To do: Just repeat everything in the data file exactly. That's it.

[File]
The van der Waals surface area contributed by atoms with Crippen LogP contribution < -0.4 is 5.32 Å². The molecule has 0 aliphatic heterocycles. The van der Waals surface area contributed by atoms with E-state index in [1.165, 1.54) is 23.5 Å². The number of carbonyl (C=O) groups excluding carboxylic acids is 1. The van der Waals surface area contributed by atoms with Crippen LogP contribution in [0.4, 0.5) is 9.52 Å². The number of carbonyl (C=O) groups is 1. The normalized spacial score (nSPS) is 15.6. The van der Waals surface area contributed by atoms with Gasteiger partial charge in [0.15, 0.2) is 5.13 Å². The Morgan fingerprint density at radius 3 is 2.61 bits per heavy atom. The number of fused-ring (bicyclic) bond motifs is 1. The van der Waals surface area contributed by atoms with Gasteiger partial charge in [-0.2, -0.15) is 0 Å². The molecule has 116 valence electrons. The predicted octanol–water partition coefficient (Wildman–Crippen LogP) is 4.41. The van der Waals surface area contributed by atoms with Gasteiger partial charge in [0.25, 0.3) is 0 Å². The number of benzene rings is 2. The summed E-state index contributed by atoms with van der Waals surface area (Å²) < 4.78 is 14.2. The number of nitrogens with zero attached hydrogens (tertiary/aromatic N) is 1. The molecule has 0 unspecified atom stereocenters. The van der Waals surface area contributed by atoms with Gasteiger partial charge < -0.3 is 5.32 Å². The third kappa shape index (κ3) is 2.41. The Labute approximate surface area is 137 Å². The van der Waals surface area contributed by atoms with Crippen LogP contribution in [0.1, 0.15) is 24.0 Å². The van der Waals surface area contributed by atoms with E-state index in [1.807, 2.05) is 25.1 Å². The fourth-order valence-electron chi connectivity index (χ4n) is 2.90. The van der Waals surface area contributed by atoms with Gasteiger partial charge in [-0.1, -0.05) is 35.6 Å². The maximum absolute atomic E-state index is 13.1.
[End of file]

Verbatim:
The van der Waals surface area contributed by atoms with Crippen LogP contribution < -0.4 is 5.32 Å². The molecule has 0 aliphatic heterocycles. The van der Waals surface area contributed by atoms with E-state index in [1.165, 1.54) is 23.5 Å². The number of carbonyl (C=O) groups excluding carboxylic acids is 1. The van der Waals surface area contributed by atoms with Crippen LogP contribution in [0.4, 0.5) is 9.52 Å². The number of carbonyl (C=O) groups is 1. The normalized spacial score (nSPS) is 15.6. The van der Waals surface area contributed by atoms with Gasteiger partial charge in [0.15, 0.2) is 5.13 Å². The Morgan fingerprint density at radius 3 is 2.61 bits per heavy atom. The number of fused-ring (bicyclic) bond motifs is 1. The van der Waals surface area contributed by atoms with Gasteiger partial charge in [-0.2, -0.15) is 0 Å². The molecule has 116 valence electrons. The predicted octanol–water partition coefficient (Wildman–Crippen LogP) is 4.41. The van der Waals surface area contributed by atoms with Gasteiger partial charge in [0.25, 0.3) is 0 Å². The number of benzene rings is 2. The summed E-state index contributed by atoms with van der Waals surface area (Å²) < 4.78 is 14.2. The number of nitrogens with zero attached hydrogens (tertiary/aromatic N) is 1. The molecule has 0 unspecified atom stereocenters. The van der Waals surface area contributed by atoms with Gasteiger partial charge < -0.3 is 5.32 Å². The third kappa shape index (κ3) is 2.41. The Labute approximate surface area is 137 Å². The van der Waals surface area contributed by atoms with Crippen LogP contribution in [0.1, 0.15) is 24.0 Å². The van der Waals surface area contributed by atoms with E-state index in [1.807, 2.05) is 25.1 Å². The fourth-order valence-electron chi connectivity index (χ4n) is 2.90. The van der Waals surface area contributed by atoms with Gasteiger partial charge in [-0.1, -0.05) is 35.6 Å². The maximum absolute atomic E-state index is 13.1.